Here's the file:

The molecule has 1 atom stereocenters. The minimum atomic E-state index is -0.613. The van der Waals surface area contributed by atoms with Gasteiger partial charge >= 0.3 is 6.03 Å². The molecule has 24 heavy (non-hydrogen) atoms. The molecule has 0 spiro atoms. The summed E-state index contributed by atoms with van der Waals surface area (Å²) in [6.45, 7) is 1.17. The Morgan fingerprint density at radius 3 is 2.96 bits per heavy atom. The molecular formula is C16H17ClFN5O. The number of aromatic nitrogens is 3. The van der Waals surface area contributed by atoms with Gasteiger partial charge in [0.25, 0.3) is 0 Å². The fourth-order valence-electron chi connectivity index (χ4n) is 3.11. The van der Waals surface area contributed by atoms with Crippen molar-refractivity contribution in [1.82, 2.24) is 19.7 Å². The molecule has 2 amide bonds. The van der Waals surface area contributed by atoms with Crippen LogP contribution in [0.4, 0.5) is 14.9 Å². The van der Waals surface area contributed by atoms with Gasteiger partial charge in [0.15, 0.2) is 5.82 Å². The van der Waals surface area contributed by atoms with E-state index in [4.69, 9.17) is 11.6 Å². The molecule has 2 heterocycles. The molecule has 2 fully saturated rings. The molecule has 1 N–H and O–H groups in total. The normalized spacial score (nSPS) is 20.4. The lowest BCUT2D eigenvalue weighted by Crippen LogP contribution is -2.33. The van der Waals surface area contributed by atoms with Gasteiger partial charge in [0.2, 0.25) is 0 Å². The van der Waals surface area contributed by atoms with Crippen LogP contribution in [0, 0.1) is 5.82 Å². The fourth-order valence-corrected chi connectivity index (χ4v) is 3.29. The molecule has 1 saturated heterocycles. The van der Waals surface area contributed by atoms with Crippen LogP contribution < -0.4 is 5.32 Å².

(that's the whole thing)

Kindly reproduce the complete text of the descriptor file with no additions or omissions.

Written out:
The molecule has 1 atom stereocenters. The minimum atomic E-state index is -0.613. The van der Waals surface area contributed by atoms with Gasteiger partial charge >= 0.3 is 6.03 Å². The molecule has 24 heavy (non-hydrogen) atoms. The molecule has 0 spiro atoms. The summed E-state index contributed by atoms with van der Waals surface area (Å²) in [6.45, 7) is 1.17. The Morgan fingerprint density at radius 3 is 2.96 bits per heavy atom. The molecular formula is C16H17ClFN5O. The number of aromatic nitrogens is 3. The van der Waals surface area contributed by atoms with Gasteiger partial charge in [0.25, 0.3) is 0 Å². The fourth-order valence-electron chi connectivity index (χ4n) is 3.11. The van der Waals surface area contributed by atoms with Crippen molar-refractivity contribution in [1.82, 2.24) is 19.7 Å². The molecule has 2 amide bonds. The van der Waals surface area contributed by atoms with Crippen LogP contribution in [0.4, 0.5) is 14.9 Å². The van der Waals surface area contributed by atoms with Gasteiger partial charge in [0.15, 0.2) is 5.82 Å². The van der Waals surface area contributed by atoms with E-state index in [4.69, 9.17) is 11.6 Å². The molecule has 2 heterocycles. The molecule has 2 fully saturated rings. The molecule has 1 N–H and O–H groups in total. The normalized spacial score (nSPS) is 20.4. The lowest BCUT2D eigenvalue weighted by Crippen LogP contribution is -2.33. The van der Waals surface area contributed by atoms with Gasteiger partial charge in [0.2, 0.25) is 0 Å². The van der Waals surface area contributed by atoms with Crippen LogP contribution in [0, 0.1) is 5.82 Å². The fourth-order valence-corrected chi connectivity index (χ4v) is 3.29. The molecule has 1 saturated heterocycles. The van der Waals surface area contributed by atoms with Crippen LogP contribution < -0.4 is 5.32 Å².